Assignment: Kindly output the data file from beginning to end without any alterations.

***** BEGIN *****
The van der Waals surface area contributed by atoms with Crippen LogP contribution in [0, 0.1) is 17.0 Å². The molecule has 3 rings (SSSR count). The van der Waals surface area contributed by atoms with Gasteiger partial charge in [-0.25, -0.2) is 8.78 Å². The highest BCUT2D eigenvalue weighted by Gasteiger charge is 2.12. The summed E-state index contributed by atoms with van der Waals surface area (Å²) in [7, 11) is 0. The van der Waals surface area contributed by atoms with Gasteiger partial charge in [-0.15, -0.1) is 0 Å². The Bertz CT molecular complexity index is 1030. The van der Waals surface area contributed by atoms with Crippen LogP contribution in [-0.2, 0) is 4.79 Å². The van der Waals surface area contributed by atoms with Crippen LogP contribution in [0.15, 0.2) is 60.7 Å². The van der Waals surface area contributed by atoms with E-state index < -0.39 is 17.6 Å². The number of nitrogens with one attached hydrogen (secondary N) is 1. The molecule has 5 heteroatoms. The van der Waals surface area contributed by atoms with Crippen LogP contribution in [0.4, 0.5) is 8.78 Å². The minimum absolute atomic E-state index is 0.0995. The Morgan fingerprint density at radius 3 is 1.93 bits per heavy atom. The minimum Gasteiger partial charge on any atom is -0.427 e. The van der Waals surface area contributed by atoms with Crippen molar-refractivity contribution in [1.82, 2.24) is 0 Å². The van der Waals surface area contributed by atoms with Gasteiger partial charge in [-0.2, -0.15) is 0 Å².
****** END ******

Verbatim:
The van der Waals surface area contributed by atoms with Crippen LogP contribution in [0, 0.1) is 17.0 Å². The molecule has 3 rings (SSSR count). The van der Waals surface area contributed by atoms with Gasteiger partial charge in [-0.25, -0.2) is 8.78 Å². The highest BCUT2D eigenvalue weighted by Gasteiger charge is 2.12. The summed E-state index contributed by atoms with van der Waals surface area (Å²) in [7, 11) is 0. The van der Waals surface area contributed by atoms with Gasteiger partial charge in [-0.15, -0.1) is 0 Å². The Bertz CT molecular complexity index is 1030. The van der Waals surface area contributed by atoms with Crippen LogP contribution in [-0.2, 0) is 4.79 Å². The van der Waals surface area contributed by atoms with Crippen LogP contribution in [0.15, 0.2) is 60.7 Å². The van der Waals surface area contributed by atoms with E-state index < -0.39 is 17.6 Å². The number of nitrogens with one attached hydrogen (secondary N) is 1. The molecule has 5 heteroatoms. The van der Waals surface area contributed by atoms with Crippen LogP contribution in [0.4, 0.5) is 8.78 Å². The minimum absolute atomic E-state index is 0.0995. The Morgan fingerprint density at radius 3 is 1.93 bits per heavy atom. The minimum Gasteiger partial charge on any atom is -0.427 e. The van der Waals surface area contributed by atoms with Crippen molar-refractivity contribution in [1.82, 2.24) is 0 Å². The van der Waals surface area contributed by atoms with Gasteiger partial charge in [-0.2, -0.15) is 0 Å².